THE DENIAL OF A REAL WORLD
Many modern philosophers wish to dismiss all talk of a Kantian 'thing in itself', of a world independent of what we perceive. In throwing out Kant's noumenal world they, naturally, also throw out God and the idea of faith. Their arguments for rejecting such a world are not always convincing and often appear to owe more to an intuition that such a world is irrelevant to our knowledge claims than to any sustained attempt to argue that there is no such world. Some philosophers seem to dismiss any discussion of a 'world in itself'.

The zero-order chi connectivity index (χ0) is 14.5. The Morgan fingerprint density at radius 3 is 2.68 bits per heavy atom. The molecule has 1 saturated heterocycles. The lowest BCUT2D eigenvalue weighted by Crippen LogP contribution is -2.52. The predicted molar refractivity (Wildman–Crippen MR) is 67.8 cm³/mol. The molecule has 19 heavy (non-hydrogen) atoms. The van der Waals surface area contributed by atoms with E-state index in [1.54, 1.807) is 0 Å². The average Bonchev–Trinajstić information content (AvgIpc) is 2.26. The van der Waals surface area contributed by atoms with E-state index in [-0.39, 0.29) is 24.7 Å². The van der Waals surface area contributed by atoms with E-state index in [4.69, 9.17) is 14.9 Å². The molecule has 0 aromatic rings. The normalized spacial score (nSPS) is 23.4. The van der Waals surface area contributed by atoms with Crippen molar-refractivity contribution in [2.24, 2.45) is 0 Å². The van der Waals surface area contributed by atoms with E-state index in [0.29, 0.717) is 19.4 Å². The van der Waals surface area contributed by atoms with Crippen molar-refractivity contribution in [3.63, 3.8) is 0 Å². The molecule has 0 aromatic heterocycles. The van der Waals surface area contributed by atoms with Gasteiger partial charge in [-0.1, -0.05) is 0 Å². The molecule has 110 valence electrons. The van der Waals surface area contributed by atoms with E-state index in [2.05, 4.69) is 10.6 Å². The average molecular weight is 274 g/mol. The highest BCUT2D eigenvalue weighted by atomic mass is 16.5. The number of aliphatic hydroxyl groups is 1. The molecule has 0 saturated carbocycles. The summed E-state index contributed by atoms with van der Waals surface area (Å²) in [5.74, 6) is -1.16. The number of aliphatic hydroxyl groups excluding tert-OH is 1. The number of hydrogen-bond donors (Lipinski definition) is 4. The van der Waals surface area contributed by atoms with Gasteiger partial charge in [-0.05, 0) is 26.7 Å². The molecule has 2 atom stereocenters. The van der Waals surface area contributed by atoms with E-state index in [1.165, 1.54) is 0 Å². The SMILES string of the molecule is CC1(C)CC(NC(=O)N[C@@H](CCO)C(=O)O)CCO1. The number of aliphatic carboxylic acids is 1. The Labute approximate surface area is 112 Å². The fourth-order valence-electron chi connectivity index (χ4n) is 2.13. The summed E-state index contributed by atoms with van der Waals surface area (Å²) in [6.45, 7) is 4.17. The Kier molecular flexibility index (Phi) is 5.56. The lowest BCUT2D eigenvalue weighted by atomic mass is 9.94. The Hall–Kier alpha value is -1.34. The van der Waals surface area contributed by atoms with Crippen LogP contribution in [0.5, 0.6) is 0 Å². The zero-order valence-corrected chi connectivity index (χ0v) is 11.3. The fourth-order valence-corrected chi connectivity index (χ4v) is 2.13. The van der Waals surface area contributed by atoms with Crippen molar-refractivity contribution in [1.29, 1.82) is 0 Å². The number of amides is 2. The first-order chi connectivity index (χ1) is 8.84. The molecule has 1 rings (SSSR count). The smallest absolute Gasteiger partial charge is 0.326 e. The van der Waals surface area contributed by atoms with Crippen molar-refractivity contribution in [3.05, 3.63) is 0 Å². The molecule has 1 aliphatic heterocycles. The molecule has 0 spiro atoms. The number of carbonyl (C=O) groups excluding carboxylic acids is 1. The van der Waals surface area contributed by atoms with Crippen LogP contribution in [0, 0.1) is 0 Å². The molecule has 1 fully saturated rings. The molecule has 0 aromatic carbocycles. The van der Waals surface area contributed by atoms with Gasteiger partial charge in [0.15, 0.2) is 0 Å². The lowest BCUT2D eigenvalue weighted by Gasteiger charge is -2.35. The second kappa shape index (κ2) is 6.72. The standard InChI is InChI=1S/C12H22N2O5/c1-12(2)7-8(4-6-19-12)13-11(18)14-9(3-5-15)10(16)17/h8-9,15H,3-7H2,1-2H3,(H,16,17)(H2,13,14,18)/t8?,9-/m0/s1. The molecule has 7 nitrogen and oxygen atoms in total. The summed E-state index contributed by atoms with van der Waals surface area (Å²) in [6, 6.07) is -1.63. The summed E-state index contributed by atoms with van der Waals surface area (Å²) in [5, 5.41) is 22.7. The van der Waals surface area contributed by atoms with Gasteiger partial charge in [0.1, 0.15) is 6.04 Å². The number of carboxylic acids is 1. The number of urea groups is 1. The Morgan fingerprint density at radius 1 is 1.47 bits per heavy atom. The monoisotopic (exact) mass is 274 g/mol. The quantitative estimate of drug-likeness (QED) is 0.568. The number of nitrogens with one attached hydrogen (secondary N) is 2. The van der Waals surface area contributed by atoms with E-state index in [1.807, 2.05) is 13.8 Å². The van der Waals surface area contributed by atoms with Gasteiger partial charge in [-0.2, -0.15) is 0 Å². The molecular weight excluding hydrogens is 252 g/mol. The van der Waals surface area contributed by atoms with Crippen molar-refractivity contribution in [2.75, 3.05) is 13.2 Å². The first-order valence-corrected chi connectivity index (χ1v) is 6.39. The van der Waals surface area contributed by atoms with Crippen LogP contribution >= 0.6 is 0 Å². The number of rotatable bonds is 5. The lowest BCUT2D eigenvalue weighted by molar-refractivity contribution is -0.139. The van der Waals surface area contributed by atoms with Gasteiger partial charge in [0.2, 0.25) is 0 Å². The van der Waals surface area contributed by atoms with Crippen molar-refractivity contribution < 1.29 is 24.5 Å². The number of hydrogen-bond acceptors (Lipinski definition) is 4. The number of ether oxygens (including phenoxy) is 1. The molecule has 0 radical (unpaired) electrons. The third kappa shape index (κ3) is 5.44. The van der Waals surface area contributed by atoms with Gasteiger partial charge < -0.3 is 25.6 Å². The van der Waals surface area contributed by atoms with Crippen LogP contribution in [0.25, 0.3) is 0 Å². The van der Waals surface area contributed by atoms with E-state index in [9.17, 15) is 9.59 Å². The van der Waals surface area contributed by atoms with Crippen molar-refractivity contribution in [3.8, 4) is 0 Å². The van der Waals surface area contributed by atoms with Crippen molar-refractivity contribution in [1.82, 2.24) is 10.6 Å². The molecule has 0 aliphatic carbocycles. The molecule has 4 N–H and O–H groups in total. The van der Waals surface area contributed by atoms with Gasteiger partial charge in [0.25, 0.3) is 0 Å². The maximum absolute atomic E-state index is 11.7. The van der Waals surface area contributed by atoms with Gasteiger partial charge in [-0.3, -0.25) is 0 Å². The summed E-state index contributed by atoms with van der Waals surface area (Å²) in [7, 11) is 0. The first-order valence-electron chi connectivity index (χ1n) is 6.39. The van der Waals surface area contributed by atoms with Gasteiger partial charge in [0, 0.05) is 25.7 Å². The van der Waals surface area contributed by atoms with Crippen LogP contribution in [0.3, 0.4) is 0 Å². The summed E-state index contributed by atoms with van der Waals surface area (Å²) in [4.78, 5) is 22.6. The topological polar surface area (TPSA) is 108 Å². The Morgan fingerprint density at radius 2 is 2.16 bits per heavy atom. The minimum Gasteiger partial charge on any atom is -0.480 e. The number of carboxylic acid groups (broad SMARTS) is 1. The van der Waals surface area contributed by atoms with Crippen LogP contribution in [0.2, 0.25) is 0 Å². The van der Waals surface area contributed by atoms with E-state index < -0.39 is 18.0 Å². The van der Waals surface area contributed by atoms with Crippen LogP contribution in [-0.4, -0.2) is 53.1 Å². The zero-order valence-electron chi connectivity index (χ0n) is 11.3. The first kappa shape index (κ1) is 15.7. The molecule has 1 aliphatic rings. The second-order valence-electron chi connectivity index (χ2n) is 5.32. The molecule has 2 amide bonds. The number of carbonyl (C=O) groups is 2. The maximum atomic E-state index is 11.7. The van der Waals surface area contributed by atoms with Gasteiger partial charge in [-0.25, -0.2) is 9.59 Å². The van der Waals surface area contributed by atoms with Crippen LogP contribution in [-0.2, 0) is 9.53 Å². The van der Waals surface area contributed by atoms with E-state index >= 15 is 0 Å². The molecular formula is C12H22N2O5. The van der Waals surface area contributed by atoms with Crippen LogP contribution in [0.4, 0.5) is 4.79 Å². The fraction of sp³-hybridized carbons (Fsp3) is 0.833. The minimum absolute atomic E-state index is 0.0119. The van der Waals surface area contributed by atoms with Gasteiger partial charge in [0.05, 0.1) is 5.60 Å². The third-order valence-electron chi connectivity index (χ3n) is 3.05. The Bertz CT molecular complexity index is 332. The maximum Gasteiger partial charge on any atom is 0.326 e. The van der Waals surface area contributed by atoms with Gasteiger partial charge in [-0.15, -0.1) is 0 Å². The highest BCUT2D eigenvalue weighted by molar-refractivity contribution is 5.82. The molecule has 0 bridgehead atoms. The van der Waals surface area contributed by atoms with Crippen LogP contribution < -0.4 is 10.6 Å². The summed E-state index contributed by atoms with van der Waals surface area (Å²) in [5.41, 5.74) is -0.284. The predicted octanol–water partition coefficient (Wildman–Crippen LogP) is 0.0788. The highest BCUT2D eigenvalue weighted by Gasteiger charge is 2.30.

Quine (b. 1908) took a radical approach in that he rejected all ontological talk--or at least he redefined it so that it is completely different from the idea of ontology (see p. 66). By 'ontological talk' Quine meant merely what a particular theory says exists. Normally one would consider that talk of ontology (what there is) is prior to talk of epistemology (how we can know what there is), but this is not the case for Quine. He considered that epistemology gives rise to ontology, that is, what there is depends on what we say there is within a particular theory
Quine rejected any talk of things existing or any search for what really exists, regarding it as a 'forlorn cause'.1 Quine was totally uninterested in what really exists, for his interest was only in what exists within a given theory. In fact he went so far as to